La Reina del Sur (and learning Spanish)

la reina del sur cover

Crime! Intrigue! International travel! No, that’s not a description of  life in Boquete, not ours anyway!  It’s a description of my latest tool in learning Spanish — La Reina del Sur, a completely addictive Spanish telenovela.

First, let me say that I began this phase of my Spanish education hesitantly. Although common wisdom has it that watching TV is a good way to learn the language, I didn’t think it would be very fun. And, I was  more than a little skeptical that it would really help. The idea that being exposed to a torrent of sounds strung together so fast I sometimes can’t tell if it’s one word or 10 would increase my comprehension — honestly – the jury is still out on that.

But guess what?  Now I don’t care!! Between the  rapidly spoken dialogue, action packed scenes, and Spanish subtitles, I’m probably getting 80-90% of what’s going on, which has me on the edge of my seat the entire 40 minutes.  And with Netflix, it’s really hard not to “binge watch”, one episode after another!

I’ve also learned that I’m not the only one to find it addictive!  During its run on Telemundo in the US, it was one of the most popular shows in ANY language. In fact, according to Wilkipedia, the series finale beat ALL of the  U.S. television networks (English language!) to earn the number one  position in its time slot for the 18-49 adult demographic.  (For the record, I still have another few months of being in that demographic! 🙂 )

One of the reasons for the success of La Reina del Sur has to be that it’s more like a thriller by Baldacci or Berry than the American soap opera that I believed it would be. It starts with a bang, and just keeps on going. And, instead of continuing for decades, the way an American soap opera does, the telenovela genre is more like an extended mini series, written with the end in mind. There are generally 100 or so episodes per series, and much to the relief of all of those who watch during the original runs, there’s usually more than one episode a week.

This particular sub genre (“Narco Novela”) isn’t at all wholesome, but with beautiful people, exotic locales and non-stop action, watching it falls under the category of an exciting and fun guilty pleasure. And if I happen to pick up a little more Spanish in the process — yay!


On a continuous basis, here in Boquete, there seems to be a significant amount of debate among expatriates about the necessity of learning Spanish.  Valerie and I have some disagreement about this but I estimate that about 25% of foreigners here do speak a reasonable level of conversational Spanish. (Valerie estimates the number to be closer to 10%.)

Congratulations, Valerie!

Congratulations, Valerie!

There seems to be little doubt that you can survive in Boquete with minimal Spanish skills but it certainly does limit your ability to become immersed in the culture.  It also severely hampers your ability to negotiate, problem solve and generally appreciate small talk with the locals.

Valerie’s determination has amazed me on several occasions.  Over the last two years I have learned many words and most numbers.  This comes in handy when I do the grocery shopping.  However, when it comes to dealing with the phone and cable companies, landlords, taxi drivers, etc. I am way out of the game.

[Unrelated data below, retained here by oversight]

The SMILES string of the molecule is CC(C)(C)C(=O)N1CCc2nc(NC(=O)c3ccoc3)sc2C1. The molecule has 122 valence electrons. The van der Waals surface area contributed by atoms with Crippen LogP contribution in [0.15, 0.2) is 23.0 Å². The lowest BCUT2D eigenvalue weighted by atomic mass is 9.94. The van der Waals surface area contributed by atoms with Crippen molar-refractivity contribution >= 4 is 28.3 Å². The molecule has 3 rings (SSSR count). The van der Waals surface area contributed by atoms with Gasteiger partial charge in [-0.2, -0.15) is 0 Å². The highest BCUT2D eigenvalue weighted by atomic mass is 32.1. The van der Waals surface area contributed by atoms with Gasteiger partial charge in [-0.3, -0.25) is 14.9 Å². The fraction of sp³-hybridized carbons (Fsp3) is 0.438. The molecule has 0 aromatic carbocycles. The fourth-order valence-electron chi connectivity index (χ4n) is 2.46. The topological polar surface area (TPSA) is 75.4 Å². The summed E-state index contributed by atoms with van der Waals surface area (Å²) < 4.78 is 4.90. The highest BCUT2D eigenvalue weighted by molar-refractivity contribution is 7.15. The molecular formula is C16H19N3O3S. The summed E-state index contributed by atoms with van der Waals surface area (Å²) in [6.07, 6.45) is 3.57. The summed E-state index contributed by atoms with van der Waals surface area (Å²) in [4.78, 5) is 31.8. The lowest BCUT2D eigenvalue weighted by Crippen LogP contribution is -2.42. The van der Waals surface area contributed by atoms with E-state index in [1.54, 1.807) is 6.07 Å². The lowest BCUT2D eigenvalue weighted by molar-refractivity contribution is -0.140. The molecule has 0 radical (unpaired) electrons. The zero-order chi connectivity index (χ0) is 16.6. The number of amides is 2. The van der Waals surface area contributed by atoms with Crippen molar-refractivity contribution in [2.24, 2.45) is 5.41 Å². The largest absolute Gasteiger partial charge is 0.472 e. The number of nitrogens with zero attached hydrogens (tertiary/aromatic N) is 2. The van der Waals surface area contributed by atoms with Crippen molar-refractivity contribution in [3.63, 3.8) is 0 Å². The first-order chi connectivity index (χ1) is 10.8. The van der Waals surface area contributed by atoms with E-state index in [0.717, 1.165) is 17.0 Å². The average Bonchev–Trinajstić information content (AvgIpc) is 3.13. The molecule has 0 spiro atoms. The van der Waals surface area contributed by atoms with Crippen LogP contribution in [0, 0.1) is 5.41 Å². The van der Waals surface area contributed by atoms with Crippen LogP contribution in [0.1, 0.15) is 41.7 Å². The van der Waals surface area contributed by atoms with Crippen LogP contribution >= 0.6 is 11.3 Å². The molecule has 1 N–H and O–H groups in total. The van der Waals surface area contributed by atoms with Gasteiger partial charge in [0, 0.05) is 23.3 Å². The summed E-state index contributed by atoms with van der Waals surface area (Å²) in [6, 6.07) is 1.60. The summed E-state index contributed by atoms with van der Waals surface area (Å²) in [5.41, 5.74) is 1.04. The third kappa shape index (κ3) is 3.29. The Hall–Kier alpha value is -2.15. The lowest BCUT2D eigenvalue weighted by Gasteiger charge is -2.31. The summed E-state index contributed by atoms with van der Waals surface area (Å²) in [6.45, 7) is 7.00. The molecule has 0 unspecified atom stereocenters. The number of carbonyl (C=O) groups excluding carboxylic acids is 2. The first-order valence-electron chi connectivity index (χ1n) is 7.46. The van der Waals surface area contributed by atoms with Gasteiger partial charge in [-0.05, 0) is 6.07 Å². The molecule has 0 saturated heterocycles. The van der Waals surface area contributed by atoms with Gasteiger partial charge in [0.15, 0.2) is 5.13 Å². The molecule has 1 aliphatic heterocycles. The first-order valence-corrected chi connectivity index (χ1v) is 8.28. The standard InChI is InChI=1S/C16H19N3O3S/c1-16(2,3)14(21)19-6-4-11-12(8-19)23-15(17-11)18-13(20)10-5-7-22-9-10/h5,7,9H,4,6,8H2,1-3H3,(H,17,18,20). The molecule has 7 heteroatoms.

On the other hand, Valerie uses these opportunities to speak and, even more impressively, listen in order reach a successful conclusion and also improve her skills. It’s not always easy but the satisfaction she achieves, and the appreciation that the locals show, is quite apparent.   I am frequently surprised when Valerie comes home from a trip to town and tells me about conversations she had  in Spanish with a potential landlord,  new gym owner, or the souvenir vendor we pass daily.  While she downplays it, and assures me that her end of the conversation was stilted and rudimentary, I can’t help but be impressed.

Focus,focus, focus!

Focus,focus, focus!

The view from Valerie's Spanish school in Granada.

The view from Valerie’s Spanish school in Granada.

Her progress is further evidenced by the several long-term expats that have asked her to take the lead in Spanish conversations on their behalf.  However, I believe that the greatest joy Valerie receives is on those frequent occasions when we are walking down the street and we are encountered by families taking their young children for a stroll.

The delight seen in the eyes of the children and parents alike when this woman, who looks quite different from them, initiates a conversation in their native language is priceless. We never depart those encounters without broad smiles on everyone’s face!

So, without a doubt Valerie has made, and continues to make, a remarkable amount of progress in her learning of the Spanish language.  Her proficiency will continue to improve as she further immerses herself into Central American culture and enrolls in additional courses.  I am sure that her quest to master Spanish will also hit some significant bumps along the road.

However, I am afraid her biggest challenge will not be related to her own mastering of the language. No, the ultimate challenge will lie in her attempt to teach me to become more proficient in the language that she has quickly come to thoroughly enjoy.  I can’t think of anything more daunting than quizzing me on the conjugating of verbs during a two-mile walk home from the gym.

Luckily for me she appears to be up to the task!  But, am I?

Habla Ya, the Spanish school in downtown Boquete

Habla Ya, the Spanish school in downtown Boquete